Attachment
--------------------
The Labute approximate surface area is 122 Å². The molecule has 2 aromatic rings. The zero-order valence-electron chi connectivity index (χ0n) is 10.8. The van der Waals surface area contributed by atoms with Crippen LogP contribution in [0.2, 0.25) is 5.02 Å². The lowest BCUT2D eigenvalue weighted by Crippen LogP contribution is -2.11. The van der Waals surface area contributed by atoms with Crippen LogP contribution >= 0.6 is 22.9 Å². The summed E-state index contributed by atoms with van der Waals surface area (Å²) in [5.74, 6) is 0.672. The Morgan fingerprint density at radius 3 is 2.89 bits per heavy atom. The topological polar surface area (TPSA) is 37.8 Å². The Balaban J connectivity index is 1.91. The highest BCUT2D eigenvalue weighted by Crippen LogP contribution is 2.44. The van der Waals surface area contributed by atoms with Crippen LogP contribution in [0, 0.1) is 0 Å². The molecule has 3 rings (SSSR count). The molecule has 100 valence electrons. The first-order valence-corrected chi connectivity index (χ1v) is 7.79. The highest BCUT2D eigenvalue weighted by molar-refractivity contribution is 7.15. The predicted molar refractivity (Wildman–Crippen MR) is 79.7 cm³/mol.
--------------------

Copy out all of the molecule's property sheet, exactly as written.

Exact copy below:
The Labute approximate surface area is 122 Å². The molecule has 2 aromatic rings. The zero-order valence-electron chi connectivity index (χ0n) is 10.8. The van der Waals surface area contributed by atoms with Crippen LogP contribution in [0.2, 0.25) is 5.02 Å². The lowest BCUT2D eigenvalue weighted by Crippen LogP contribution is -2.11. The van der Waals surface area contributed by atoms with Crippen LogP contribution >= 0.6 is 22.9 Å². The summed E-state index contributed by atoms with van der Waals surface area (Å²) in [5.74, 6) is 0.672. The Morgan fingerprint density at radius 3 is 2.89 bits per heavy atom. The topological polar surface area (TPSA) is 37.8 Å². The Balaban J connectivity index is 1.91. The highest BCUT2D eigenvalue weighted by Crippen LogP contribution is 2.44. The van der Waals surface area contributed by atoms with Crippen LogP contribution in [0, 0.1) is 0 Å². The molecule has 3 rings (SSSR count). The molecule has 100 valence electrons. The first-order valence-corrected chi connectivity index (χ1v) is 7.79. The highest BCUT2D eigenvalue weighted by molar-refractivity contribution is 7.15. The predicted molar refractivity (Wildman–Crippen MR) is 79.7 cm³/mol.